It will be interesting to hear how Mr. Twomey's thoughts on any number of subjects have "evolved" on the subject of ICANN as "de facto industry association" over the last few years. More proximate, though, are the questions recently raised on ICANN Watch involving fundamental issues of bylaws, accountability, his seeming interest in "leveraging" gatekeeping activities, and the interaction of his public and private roles:
Later today, Mr. Twomey is scheduled to air his views to the press. That's fine; but some real issues surrounding ICANN have to do, as he himself said not so long ago, with users. ICANNWatch would be delighted if Mr. Twomey would agree to use the Internet to discuss these questions, since, over the last few years, it has shown a remarkable capacity for direct, interactive communication. With all due respect to hard-working journalists, given this new context, press conferences can seem a bit retrograde; one might even regard them not as opportunities to reveal through "the media" but, rather, opportunities to conceal through mediation. We strongly believe that ICANN would benefit quite a bit if he inaugurated his tenure with a candid discussion of his own and ICANN's past and future.
- Why did Mr. Twomey file a bogus IP claim for "privacy.biz" when (a) "privacy" is generic, and (b) he didn't even have a common law claim to "privacy" (but only to a much longer string containing the word)?
- Was his company ArgoP@cific paid anything for his time as chair of GAC? Or are remarkably round figures like US$75,000 actual, documentable expenses? If the latter, is he or the company willing to make a public accounting of them? If not, why not?
Alternatively, there's no reason, aside from the "efficiencies" of bureaucratic padding, that Mr. Twomey needs to rely on ICANN's ever-expanding (and very inefficient) staff to tell him what's going on. Thus, he could, for example, participate in a listserv dedicated to "asking the president." (Too inefficient, you say? Nope. In my spare time, I co-moderate one with almost 3000 people on it; an ICANN-president list would be lucky to attract 300 -- as even ICANN's staff, which has taken to describing public interest as minimal, must surely agree.)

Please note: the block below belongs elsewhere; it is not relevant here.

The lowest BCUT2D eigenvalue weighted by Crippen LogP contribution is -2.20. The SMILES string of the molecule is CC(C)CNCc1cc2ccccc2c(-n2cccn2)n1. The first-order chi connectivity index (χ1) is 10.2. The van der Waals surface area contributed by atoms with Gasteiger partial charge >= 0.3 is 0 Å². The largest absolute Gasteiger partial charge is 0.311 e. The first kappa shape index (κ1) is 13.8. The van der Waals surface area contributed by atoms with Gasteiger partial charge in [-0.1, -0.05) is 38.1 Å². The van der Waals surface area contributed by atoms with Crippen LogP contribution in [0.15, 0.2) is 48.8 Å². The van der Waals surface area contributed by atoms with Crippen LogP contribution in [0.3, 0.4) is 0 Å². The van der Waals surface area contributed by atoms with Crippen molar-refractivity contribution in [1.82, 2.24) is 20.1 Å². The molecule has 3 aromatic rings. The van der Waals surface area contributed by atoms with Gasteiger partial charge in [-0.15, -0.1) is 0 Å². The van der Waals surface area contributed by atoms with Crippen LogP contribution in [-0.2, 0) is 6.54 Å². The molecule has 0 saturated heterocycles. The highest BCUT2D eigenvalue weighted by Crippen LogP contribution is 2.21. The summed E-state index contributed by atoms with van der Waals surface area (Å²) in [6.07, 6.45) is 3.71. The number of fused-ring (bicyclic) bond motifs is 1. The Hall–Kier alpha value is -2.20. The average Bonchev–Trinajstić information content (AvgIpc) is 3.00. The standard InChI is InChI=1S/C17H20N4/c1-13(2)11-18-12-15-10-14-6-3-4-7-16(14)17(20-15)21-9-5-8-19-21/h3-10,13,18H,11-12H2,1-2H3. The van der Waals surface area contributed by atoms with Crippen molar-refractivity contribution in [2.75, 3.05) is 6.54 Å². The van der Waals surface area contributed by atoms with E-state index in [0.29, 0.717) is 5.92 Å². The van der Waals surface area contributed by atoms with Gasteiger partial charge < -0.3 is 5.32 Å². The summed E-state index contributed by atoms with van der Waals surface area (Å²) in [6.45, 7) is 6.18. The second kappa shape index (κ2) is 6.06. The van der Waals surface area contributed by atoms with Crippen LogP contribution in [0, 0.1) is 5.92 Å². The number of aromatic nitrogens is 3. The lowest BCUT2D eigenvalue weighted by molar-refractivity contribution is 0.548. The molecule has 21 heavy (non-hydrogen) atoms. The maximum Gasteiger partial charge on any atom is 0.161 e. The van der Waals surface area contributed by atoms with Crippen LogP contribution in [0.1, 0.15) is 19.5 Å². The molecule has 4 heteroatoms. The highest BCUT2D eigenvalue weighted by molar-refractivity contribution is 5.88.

Other coverage of Mr. Twomey's appointment includes News.com.au, The Age, and the Washington Post. The latter article, by the ICANN-savvy David McGuire, quotes boardmember Karl Auerbach as saying: "I find him refreshingly different and refreshingly more broad-minded than his predecessors, I definitely feel like there's going to be an improvement. It's hard for things to get much worse."
We hope so. More than a pseudo-reform, ICANN desperately needs to be refreshed. Mr. Twomey, an accomplished political operative, is certainly capable of doing just that. Though the specific context has changed, ICANN is now more than ever poised at the brink of precisely the question Mr. Twomey posed at Yokohama: will it continue to "evolve" by fits and starts into "a de facto industry association," or will it instead reverse its course and become "an international organization representing the interests" of and "firmly focused upon the needs of the users"? The choice, now more than ever before, is his.